Why Men Never Remember and Women Never Forget, by Dr. Marianne J.
Legato, MD, FACP|
Mark Lamendola, author of over 5,000 articles.
Diversity is great, but tolerance and understanding
are rare. Men often expect women to think and behave as men, and
vice-versa. When this doesn't happen, we can be impatient to the point of
rudeness. Women frequently assume an insult or indifference that isn't
there. Men are frequently miffed when women dredge up an issue we thought
was already resolved. The misperceptions can easily poison a relationship,
and often do.
But men and women are attracted to each other
precisely because we are different. We complement each other. Perhaps if
we understand in what ways we are constitutionally different, we'll not
only tolerate the differences but learn to enjoy them. This book provides
the means to take a giant step in that direction.
While the "why" of these differences is a matter of
philosophy, religion, and speculation, the "what" of them is becoming
increasingly clear. Dr. Legato reveals the "what" in a nonjudgmental
manner. As a physician, she's trained to analyze information and provide
healing advice--that's her perspective. This book reflects that, thus
making it a useful tool to anyone seeking to have healthy relationships.
We all are familiar with the sex-specific traits
that irritate and exasperate. Most of us aren't familiar with the studies
that show men and women process information with different parts of their
brains. We aren't familiar with the myriad other differences, and these go
all the way down to the cellular level.
This book begins with a scenario that sounds all too
familiar. It's a quarrel, and you can empathize with both sides as it
unrolls. Dr. Legato then takes us behind that quarrel, showing that
neither side intended anything negative. But the perceptions of negative
intention ran high.
If men can learn to say, "She's going to have these
expectations of me," we can prevent the kinds of arguments that drive us
nuts. Dr. Legato provides insight as to what those expectations might be.
Not that we men need to make a list. We just need to remember a few key
things, such as the fact that women are nearly always multi-tasking and
they hear and listen differently than we do.
If women can learn to say, "He's going to have his
own expectations and not see and hear things the way I do," they can also
prevent many of the arguments that drive them nuts. As Dr. Legato is a
woman and does not pretend to think like a man, she takes the female
perspective in much of her text. Personally, I hate it when someone with
expertise in one area just assumes expertise in another--so I found Dr.
Legato's intellectual honesty to be a real plus.
Part of her intellectual honesty involves looking at
things from the physician's perspective, and not pretending to
psychoanalyze the entire human race. So, we readers are treated to seeing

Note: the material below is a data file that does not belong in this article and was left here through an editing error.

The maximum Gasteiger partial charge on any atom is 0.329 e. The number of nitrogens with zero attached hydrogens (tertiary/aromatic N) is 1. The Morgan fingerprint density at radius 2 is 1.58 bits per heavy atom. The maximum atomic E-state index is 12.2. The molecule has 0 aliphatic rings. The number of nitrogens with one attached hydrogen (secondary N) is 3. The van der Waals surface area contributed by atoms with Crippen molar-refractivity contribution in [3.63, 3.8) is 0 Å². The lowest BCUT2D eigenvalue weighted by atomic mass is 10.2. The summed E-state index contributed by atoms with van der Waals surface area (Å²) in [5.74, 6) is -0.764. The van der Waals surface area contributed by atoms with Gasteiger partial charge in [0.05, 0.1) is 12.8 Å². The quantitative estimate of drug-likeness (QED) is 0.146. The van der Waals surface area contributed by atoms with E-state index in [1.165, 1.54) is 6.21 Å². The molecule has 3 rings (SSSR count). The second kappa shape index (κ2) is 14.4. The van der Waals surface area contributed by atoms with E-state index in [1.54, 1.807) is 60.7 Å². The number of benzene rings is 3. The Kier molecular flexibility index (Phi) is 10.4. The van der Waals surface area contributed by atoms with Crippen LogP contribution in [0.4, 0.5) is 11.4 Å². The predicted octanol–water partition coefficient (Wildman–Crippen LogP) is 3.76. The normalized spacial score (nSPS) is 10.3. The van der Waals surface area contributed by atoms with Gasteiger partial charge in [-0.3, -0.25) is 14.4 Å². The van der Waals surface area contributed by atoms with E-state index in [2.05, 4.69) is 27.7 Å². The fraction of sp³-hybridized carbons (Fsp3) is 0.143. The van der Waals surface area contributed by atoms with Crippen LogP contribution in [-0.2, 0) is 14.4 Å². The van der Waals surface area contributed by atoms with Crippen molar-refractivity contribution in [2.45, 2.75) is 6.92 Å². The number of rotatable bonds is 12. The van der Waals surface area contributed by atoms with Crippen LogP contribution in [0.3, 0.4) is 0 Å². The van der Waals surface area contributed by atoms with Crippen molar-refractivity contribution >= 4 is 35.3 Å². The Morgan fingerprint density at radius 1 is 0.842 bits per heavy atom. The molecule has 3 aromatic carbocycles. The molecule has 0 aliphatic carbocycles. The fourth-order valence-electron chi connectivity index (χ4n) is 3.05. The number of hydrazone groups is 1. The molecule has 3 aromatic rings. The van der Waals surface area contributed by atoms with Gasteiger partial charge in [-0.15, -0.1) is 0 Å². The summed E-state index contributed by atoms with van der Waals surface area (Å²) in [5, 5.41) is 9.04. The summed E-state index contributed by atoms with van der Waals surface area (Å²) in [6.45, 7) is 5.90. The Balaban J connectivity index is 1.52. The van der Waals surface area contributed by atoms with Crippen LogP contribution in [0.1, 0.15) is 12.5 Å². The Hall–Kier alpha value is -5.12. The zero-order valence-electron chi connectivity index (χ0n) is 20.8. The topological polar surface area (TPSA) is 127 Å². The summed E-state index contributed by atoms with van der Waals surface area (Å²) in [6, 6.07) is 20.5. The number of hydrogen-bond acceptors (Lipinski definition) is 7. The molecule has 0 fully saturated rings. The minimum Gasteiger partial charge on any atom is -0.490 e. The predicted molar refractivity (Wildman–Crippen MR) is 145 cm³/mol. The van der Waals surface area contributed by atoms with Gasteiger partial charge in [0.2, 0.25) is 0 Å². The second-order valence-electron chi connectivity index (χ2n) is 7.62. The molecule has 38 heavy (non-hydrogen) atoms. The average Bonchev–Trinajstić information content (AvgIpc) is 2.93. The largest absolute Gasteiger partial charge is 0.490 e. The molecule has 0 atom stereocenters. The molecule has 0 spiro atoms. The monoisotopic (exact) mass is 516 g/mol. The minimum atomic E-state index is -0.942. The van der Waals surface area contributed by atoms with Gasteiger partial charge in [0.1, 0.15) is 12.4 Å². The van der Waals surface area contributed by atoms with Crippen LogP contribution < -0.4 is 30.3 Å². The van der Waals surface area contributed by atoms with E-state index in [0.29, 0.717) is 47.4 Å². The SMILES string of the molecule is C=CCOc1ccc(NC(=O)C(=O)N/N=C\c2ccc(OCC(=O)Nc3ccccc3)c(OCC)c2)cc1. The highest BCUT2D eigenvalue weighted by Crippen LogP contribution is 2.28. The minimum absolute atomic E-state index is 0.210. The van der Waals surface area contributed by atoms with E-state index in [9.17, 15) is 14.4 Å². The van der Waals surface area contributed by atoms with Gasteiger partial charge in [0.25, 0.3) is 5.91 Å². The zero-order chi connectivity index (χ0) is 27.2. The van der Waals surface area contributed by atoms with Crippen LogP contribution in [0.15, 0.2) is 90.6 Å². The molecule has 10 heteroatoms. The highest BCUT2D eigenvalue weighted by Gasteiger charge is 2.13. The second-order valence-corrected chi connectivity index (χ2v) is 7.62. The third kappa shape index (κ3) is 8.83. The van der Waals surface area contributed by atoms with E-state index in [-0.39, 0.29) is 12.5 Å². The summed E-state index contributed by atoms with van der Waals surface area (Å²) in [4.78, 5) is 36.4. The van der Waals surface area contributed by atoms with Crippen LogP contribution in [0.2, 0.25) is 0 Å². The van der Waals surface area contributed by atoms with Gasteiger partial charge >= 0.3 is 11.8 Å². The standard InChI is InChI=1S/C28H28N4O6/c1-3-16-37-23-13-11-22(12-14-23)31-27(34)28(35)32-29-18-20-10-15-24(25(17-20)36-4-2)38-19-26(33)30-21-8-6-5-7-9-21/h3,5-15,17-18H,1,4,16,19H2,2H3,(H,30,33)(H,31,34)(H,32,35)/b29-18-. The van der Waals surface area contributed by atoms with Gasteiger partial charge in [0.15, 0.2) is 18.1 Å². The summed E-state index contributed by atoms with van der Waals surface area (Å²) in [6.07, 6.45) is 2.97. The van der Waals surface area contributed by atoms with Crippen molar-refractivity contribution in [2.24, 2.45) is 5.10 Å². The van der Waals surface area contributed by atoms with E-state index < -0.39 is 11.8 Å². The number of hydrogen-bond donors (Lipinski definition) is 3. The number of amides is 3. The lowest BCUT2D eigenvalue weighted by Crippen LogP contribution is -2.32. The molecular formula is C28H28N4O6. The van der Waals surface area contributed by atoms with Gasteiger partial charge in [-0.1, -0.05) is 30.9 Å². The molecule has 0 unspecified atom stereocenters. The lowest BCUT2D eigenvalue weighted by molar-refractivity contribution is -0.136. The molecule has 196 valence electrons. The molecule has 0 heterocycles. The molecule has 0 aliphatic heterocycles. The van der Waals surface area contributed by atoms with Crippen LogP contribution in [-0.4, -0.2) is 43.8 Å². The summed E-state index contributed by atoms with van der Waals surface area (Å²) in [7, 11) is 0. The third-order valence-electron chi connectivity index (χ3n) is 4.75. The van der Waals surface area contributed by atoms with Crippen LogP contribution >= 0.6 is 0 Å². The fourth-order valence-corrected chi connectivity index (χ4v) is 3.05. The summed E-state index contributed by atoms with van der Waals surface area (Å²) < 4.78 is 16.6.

how the physical brain and the physical body affect our behavior, thought
processes, interpersonal communications, and other aspects of who we are
and how we relate to others.
But this necessarily opens the door to some other
issues, which she discusses in the last three chapters.
Chapter 7 discusses the differences in how men and
women react to stress, and the implications that has for us.
Chapter 8 looks at depression, and this information
alone justifies the cost of the book because most people who are depressed
don't know it and therefore don't do anything about it. Depression is
probably more the rule than the exception, though we typically think of
depressed people as folks on the verge of suicide. So we think that if
we're not feeling suicidal then we must not be depressed. That
misperception greatly diminishes our ability to function wholly and to
fully enjoy life. Get the book, and read this chapter first.
Chapter 9 touches on a topic that is, frankly, scary
to many of us. You've had those days when you can't find your keys, when
you jokingly refer to "having a senior moment," or can't remember a
friend's phone number. And you wonder, "Am I developing Alzheimer's?" You
may also wonder what's wrong with you these days, because you have once
again agreed to be in two places at once. As the frequency of these events
increases, our response goes from disturbing to alarming.
Understanding what is going on can help us cope. If
you're over 40, get the book for this chapter alone. Not only will it help
you understand your own situation, but it will help you be more patient
with your aging mentors and other important people who increasingly seem
to be losing the sharpness that once impressed the heck out of you.
A book like this doesn't come along every day. Nor
do we, as people, think much about why we have problems between the sexes.
Put these two facts together, and you have a solution to some of the most
vexing annoyances that plague us.
Form is important, as it dictates readability.
Fortunately, this book scored very well on substance and on form.
This book actually uses Standard Written English (SWE). This was a
refreshing change from the Pidgin English that so many of today's authors
slop onto our reading palettes. The care taken in writing this book shows
that the author and publisher actually cared about the reader. That's a